Double Asteroid Redirection Test mission launched in November and has a long journey ahead as it aims for its ultimate goal of smashing into a moonlet around an asteroid in late 2022. It's passing some of that time by taking sightseeing pictures along the way.
The images come from the spacecraft's Draco telescopic camera. DART opened the camera cover on Dec. 7 and -- much to the delight of scientists concerned about the camera getting jostled during launch -- the camera worked just fine.
"Taken about 2 million miles (11 light seconds) from Earth -- very close, astronomically speaking -- the image shows about a dozen stars, crystal clear and sharp against the black backdrop of space, near where the constellations Perseus, Aries and Taurus intersect," NASA said.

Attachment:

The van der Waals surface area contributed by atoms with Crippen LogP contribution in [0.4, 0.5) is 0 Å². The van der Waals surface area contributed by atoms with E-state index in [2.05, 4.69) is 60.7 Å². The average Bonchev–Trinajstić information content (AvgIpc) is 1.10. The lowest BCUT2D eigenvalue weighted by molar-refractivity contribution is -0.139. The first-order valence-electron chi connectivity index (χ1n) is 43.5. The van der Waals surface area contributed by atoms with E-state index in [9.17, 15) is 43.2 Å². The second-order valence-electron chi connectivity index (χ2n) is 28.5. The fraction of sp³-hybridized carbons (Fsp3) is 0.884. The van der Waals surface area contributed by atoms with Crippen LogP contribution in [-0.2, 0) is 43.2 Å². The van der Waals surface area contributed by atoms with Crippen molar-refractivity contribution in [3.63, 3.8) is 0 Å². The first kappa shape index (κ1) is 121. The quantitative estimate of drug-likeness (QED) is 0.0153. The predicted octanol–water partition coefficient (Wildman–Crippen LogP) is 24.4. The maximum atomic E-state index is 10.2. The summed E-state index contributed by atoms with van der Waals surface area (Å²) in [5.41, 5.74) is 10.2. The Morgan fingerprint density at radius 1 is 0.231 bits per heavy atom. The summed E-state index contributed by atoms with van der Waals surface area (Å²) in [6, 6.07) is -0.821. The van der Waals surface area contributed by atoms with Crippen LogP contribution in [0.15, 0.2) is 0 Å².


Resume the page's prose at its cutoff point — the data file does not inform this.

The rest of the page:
The Dec. 7 image isn't flashy, but it has lots of meaning for the mission. It's helped the DART team orient the spacecraft and camera to capture interesting views. That's good preparation for when DART reaches the asteroid Didymos and its moonlet Dimorphos.
NASA shared another DART image from Dec. 10 that shows a set of stars in Messier 38, known as M38 or the Starfish Cluster.
"Intentionally capturing images with many stars like M38 helps the team characterize optical imperfections in the images as well as calibrate how absolutely bright an object is -- all important details for accurate measurements when Draco starts imaging the spacecraft's destination, the binary asteroid system Didymos," the agency said.
DART is NASA's first planetary defense mission. It will test the idea that a spacecraft could nudge a potentially dangerous asteroid and change its path enough to protect Earth from impact. Didymos and Dimorphos are no threat to Earth, but are a perfect target for this experiment.
With DART's "eye" open, we can look forward to more space snaps from the brave mission.